Bringing Arms Backwards

A common mistake some lifters make when performing the dumbbell rear delt fly exercise is to bring their arms backward on a diagonal plane towards their buttocks rather than to lift them on a lateral plane.

This improper movement can activate muscles in your back instead of your targeted rear deltoids, which can limit the effectiveness of the exercise.

To ensure that you are targeting your rear delts properly and maximizing the benefits of the exercise, it is essential to maintain proper form by keeping the dumbbells moving outward on a lateral plane.

By lifting the weights up and out to the sides of your body, you can effectively engage your rear deltoids and promote optimal muscle activation for improved strength, definition, and aesthetics.

Bending Arms Too Much

During the dumbbell rear delt fly exercise, it is vital to maintain a slight bend in the arms to engage the rear deltoid muscles properly. However, bending the arms too much can cause the exercise to become more of a dumbbell row, primarily targeting the upper back muscles rather than the shoulders.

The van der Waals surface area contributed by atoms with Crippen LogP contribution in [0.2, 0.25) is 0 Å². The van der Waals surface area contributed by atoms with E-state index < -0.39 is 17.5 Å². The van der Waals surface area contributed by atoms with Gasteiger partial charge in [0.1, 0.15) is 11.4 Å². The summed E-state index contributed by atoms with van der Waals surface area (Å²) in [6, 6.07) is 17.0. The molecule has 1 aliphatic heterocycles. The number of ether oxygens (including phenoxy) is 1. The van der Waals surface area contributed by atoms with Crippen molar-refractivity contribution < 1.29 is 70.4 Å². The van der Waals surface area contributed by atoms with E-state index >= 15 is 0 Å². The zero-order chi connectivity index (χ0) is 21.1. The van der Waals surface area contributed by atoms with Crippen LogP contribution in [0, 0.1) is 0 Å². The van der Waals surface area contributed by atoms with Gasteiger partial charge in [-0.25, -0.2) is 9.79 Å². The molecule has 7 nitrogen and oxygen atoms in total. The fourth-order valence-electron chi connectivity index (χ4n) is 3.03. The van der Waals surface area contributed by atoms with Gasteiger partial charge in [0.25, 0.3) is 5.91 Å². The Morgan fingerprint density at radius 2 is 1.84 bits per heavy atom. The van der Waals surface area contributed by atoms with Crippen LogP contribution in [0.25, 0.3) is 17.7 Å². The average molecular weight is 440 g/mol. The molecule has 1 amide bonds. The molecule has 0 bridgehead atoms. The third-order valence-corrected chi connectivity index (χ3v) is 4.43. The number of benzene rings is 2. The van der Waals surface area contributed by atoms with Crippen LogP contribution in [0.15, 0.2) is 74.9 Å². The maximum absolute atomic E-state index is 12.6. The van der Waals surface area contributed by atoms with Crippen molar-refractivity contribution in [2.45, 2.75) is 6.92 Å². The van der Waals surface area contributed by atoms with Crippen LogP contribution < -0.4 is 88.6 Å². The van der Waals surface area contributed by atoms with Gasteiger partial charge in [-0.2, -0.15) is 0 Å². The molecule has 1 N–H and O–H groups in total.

While the upper back muscles will still activate to stabilize the motion, the exercise should focus on targeting the shoulders. Keeping the arms relatively straight during each dumbbell rear delt fly repetition is recommended.

Dumbbell Rear Delt Fly Variations

While the traditional rear delt fly is an excellent exercise for building shoulder strength and improving posture, adding variations can help challenge your muscles in new ways and prevent plateauing.

Single Arm Rear Delt Fly

Single Arm Rear Delt Fly

The single arm variation of the rear delt fly is an effective exercise to target your rear delts unilaterally. This exercise is beneficial in correcting muscle imbalances between your left and right shoulders, improving overall shoulder strength and symmetry. To do it:

  • Stand with your feet shoulder-width apart and hold a dumbbell or kettlebell in one hand.